Wells Fargo CEO resigns due to scandal


The CEO of Wells Fargo, John Stumpf, recently announced his resignation in the midst of company fraud.

Stumpf has also resigned from his position on the Target and Chevron board.

Earlier this year, it was discovered that employees had opened credit and bank accounts for their clients that had not been requested since 2011, according to CNN. It is believed that 1.5 million unauthorized accounts were opened during this time.

“The phony accounts earned the bank unwarranted fees and allowed Wells Fargo employees to boost their sales figures and make more money,” according to CNN.

This worked by moving money from existing accounts to others without consent. The organization also submitted over half a million unauthorized credit card applications.

“Roughly 14,000 of those accounts incurred over $400,000 in fees, including annual fees, interest charges and overdraft-protection fees,” according to CNN.

Over 5,000 employees have been fired over this scandal.

When asked about the CEO resigning DeNisha McCollum, professor of business at John Brown University, believed that he did the right thing in stepping down.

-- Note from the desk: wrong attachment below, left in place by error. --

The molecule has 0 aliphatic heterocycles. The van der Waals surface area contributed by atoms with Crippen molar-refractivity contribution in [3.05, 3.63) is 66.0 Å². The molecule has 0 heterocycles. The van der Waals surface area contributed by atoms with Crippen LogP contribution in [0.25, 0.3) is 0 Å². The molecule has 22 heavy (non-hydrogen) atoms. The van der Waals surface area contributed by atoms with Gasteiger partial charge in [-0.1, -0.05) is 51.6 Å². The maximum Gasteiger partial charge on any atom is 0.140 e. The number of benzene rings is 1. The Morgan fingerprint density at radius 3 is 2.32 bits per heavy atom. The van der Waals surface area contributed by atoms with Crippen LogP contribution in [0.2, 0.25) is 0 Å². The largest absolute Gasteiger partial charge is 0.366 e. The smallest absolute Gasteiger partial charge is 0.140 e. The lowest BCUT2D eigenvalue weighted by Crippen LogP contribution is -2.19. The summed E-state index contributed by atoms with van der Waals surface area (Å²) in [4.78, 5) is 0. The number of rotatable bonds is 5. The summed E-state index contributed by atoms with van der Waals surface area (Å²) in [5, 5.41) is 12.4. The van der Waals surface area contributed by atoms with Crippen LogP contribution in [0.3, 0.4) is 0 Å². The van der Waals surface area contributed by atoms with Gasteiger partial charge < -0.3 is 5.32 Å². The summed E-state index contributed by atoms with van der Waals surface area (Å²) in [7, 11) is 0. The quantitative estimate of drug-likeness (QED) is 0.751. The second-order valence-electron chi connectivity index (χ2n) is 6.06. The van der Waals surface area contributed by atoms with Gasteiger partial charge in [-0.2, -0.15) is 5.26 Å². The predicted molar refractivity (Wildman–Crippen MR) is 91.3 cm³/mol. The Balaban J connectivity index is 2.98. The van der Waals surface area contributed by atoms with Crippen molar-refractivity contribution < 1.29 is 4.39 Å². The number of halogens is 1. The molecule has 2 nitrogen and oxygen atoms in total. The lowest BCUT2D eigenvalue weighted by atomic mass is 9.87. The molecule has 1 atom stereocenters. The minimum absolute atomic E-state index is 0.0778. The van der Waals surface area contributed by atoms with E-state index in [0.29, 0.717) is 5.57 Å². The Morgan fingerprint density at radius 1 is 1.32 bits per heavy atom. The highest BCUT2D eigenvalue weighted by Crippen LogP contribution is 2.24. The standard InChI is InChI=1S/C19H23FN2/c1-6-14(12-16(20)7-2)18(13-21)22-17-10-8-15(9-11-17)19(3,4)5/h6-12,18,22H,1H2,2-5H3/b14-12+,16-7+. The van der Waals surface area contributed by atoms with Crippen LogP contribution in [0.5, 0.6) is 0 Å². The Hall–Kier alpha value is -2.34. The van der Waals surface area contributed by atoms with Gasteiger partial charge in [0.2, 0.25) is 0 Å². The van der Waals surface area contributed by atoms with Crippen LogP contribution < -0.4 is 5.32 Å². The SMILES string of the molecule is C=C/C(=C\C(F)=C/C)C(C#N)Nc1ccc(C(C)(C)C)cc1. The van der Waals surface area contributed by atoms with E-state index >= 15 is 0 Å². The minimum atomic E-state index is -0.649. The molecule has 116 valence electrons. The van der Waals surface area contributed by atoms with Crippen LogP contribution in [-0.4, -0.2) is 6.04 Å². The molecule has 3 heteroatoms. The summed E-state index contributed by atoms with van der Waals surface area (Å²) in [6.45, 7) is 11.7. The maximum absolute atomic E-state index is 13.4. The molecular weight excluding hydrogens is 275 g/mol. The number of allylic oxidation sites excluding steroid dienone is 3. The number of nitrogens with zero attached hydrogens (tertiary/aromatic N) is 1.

“In this case, a significant trust has been broken between Fargo and its stake and shareholder communities, and in circumstances such as these, new organizational leadership presents the best opportunity for the beginning of the restoration of such.”

McCollum said she believes this is consistent with what other CEO’s have done in similar situations.  “What is perhaps somewhat unique in this situation is that there are no current pending legal actions against Mr. Stumpf.”

“It is the responsibility of organizational leadership to set the tone and expectations for an the ethical culture within their organizations, regardless of size or scope,” she said

“While he may or may not have had direct knowledge of these more specific profit generating practices, other leadership within organizational ranks undoubtedly did. And again, it remains the responsibility, and I believe obligation of senior leadership to know just as much about how profitability is being achieved, as it is to be aware of when and why profits are lagging. ‘Don’t ask, don’t tell’ is a poor excuse for absent leadership.” McCollum said.

According to CNBC, Wells Fargo has named Jim Sloan the new CEO.